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Which naloxone formulation should you get?

Amy Wilkinson writer headshot By | July 15, 2019
Medically reviewed by Anis Rehman, MD

It’s a startling statistic: Each day, an average of 130 Americans die from an opioid overdose, according to the Centers for Disease Control and Prevention (CDC). To put that into perspective, you’re now more likely to die from an opioid overdose than from a car crash. 

What exactly are opioids? Opioids are a class of drugs that include both illegal substances such as heroin and prescription drugs like fentanyl and oxycodone. Misuse of these drugs has been on the rise since the late 1990s, with the U.S. Department of Health and Human Services recently declaring the opioid epidemic a “public health emergency.”

One way in which medical professionals, community organizers, laypeople, and friends and family members of drug users are helping to combat these unnecessary deaths is by carrying and knowing how to administer naloxone. Often referred to as the “Lazarus drug,” naloxone reverses the effects of an overdose in as little as 30 seconds. 

How does naloxone work?

“What it does is it goes into the brain and into the rest of the body and anywhere where there’s an opioid sitting on an opioid receptor, it bumps it off of the receptor,” explains Ginny Lovitt, executive director of The Chris Atwood Foundation and certified master revive trainer.  “The number one cause of death in an opioid overdose is hypoxia, which is lack of oxygen. The most important thing that naloxone does is it restores normal breathing.” The key, of course, is that someone nearby is carrying the drug.

“How many people have a fire extinguisher in their home? Fires kill seven Americans every day. Drug overdose is now killing upwards of 150 people every day. If we have fire extinguishers why wouldn’t we have naloxone?” says Lovitt. 

The good news is that naloxone is readily available—you can get it at a pharmacy without a prescription in most states thanks to a standing order (in much the same way as the flu vaccine, for instance), and it is covered by most insurance plans. 

However, with four formulations of the drug available, it can be tricky to figure out which one will best fit your needs. Here’s how to administer naloxone and what you need to know about each of its four forms:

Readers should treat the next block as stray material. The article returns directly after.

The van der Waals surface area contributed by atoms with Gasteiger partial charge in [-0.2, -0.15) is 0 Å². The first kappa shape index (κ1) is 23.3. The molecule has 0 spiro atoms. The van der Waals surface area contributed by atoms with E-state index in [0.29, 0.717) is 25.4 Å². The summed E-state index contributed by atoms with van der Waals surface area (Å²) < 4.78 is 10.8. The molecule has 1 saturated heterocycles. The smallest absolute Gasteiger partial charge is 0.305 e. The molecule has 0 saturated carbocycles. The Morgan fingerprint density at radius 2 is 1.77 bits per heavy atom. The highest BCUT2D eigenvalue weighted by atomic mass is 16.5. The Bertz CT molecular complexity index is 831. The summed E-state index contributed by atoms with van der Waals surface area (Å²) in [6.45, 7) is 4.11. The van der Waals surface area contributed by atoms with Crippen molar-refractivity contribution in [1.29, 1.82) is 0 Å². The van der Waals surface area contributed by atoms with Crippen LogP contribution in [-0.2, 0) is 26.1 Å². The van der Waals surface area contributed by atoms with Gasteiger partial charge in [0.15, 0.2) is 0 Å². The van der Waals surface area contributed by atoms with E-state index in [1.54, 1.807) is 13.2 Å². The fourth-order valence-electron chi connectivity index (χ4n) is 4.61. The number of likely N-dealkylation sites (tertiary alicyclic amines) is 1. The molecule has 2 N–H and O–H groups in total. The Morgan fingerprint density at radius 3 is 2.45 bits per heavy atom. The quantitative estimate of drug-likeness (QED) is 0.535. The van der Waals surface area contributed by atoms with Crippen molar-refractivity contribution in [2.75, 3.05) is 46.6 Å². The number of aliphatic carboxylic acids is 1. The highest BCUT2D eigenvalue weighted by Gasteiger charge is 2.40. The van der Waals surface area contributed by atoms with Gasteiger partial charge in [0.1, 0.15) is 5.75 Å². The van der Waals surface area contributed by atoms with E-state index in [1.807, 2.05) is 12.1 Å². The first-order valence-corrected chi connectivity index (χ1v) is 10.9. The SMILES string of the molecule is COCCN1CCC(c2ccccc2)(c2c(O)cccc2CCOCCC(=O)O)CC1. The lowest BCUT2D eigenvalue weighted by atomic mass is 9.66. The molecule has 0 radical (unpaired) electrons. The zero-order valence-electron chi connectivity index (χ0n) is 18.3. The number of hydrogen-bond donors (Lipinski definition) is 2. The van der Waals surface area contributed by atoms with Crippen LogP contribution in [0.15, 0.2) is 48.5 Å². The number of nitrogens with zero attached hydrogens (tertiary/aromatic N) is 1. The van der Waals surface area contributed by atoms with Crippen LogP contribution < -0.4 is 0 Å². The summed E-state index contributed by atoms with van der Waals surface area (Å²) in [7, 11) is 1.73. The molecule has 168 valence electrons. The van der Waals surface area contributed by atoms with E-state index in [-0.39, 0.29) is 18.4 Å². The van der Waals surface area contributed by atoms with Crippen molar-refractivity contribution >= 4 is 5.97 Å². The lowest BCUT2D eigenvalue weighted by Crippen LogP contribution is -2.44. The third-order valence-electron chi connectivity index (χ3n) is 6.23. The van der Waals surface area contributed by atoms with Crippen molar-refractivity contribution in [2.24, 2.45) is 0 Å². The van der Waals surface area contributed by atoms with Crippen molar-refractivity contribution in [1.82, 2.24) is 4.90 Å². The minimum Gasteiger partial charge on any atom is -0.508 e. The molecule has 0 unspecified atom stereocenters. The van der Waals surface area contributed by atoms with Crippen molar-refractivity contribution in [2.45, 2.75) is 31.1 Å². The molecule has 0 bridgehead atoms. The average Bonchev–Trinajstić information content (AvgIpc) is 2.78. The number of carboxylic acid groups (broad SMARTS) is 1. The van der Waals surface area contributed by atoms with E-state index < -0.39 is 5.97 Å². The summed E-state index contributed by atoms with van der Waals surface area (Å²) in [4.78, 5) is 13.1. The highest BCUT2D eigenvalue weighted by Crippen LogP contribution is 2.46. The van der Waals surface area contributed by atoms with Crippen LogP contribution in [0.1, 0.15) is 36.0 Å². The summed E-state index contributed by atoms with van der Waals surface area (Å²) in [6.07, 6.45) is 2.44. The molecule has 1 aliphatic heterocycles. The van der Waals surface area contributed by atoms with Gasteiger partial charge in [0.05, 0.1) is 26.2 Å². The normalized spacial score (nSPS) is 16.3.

Injectable naloxone

Comprised of a needle, syringe, and a vial of the drug (typically 1mL or 10mL, for one and 10 doses, respectively), injectable naloxone is what Lovitt calls the “tried-and-true method” as its been around for decades and is the one used in medical settings. 

Pros: In her work as a revive trainer, Lovitt says she’s received numerous anecdotal reports that injectable naloxone brings people back more quickly and in a gentler manner. “We’ve heard from a lot of people that the intramuscular injection produces a bit less acute of a withdrawal,” she says. 

Cons: For the needle-phobic, the injectable naloxone probably isn’t the best option. Another downside is it isn’t available at most pharmacies—you’ll have to get it through a community-based training program. (That said, injectable naloxone is given out for free by these organizations, so there shouldn’t be any out-of-pocket cost to you.) 

Naloxone autoinjector

Another intramuscular injection method, the autoinjector (brand name Enzio) takes some of the guesswork out of administering the drug, as it comes pre-measured and pre-packaged in an easy-to-use device. 

Pros: In addition to not having to fumble with a syringe during an emergency situation, the autoinjector comes equipped with audible instructions that walk you through each step. “It’s really, really user-friendly,” says Lovitt.

Cons: Without insurance, the autoinjector has quite a hefty price tag: around $4,000 for a two-dose pack. However, manufacturer Kleo announced, in December 2018, that it would authorize a generic version to be sold at a much more reasonable cost of $178 per kit. And while research has shown that Enzio can be used one year past its labeled expiration date, Lovitt warns that the battery operating the autoinjector may not last as long past the expiration date. 

Naloxone with nasal atomizer

Nasal naloxone is comprised of a prefilled syringe, atomizer, and vial. It’s largely fallen out of favor, however, with the introduction of the easier-to-use Narcan nasal spray (see below).

Pros: Though the syringe-and-vial system is similar to injectable naloxone, you won’t have to deal with any needles since that’s replaced here by a nasal atomizer that diffuses the drug into a spray. 

Cons: With its many components, nasal naloxone has historically been a difficult drug to dispense, says Lovitt. “Unfortunately some of the pieces were sold separately, and so when you went to the pharmacy to get it you had to make sure that you were getting all three pieces,” she explains. “There were cases where people were getting the medication but they weren’t getting the nasal atomizer along with it.”  As a result, a number of pharmacies have stopped carrying this formulation altogether.

Narcan nasal spray

In 2015, the FDA fast-tracked the approval of Narcan, the first nasal naloxone spray approved by the agency in its attempt to quash the growing opioid epidemic.

Pros: Narcan, with its pre-measured dose and pre-assembled packaging, is the easiest method to administer. “It’s pretty hard to screw up using that product,” says Lovitt. Along with the autoinjector, it’s also the most discreet formulation to carry in a purse or backpack. 

Cons: Without insurance, Narcan is more expensive than its non-FDA-approved nasal naloxone counterpart (around $150 a dose compared to $50 a dose).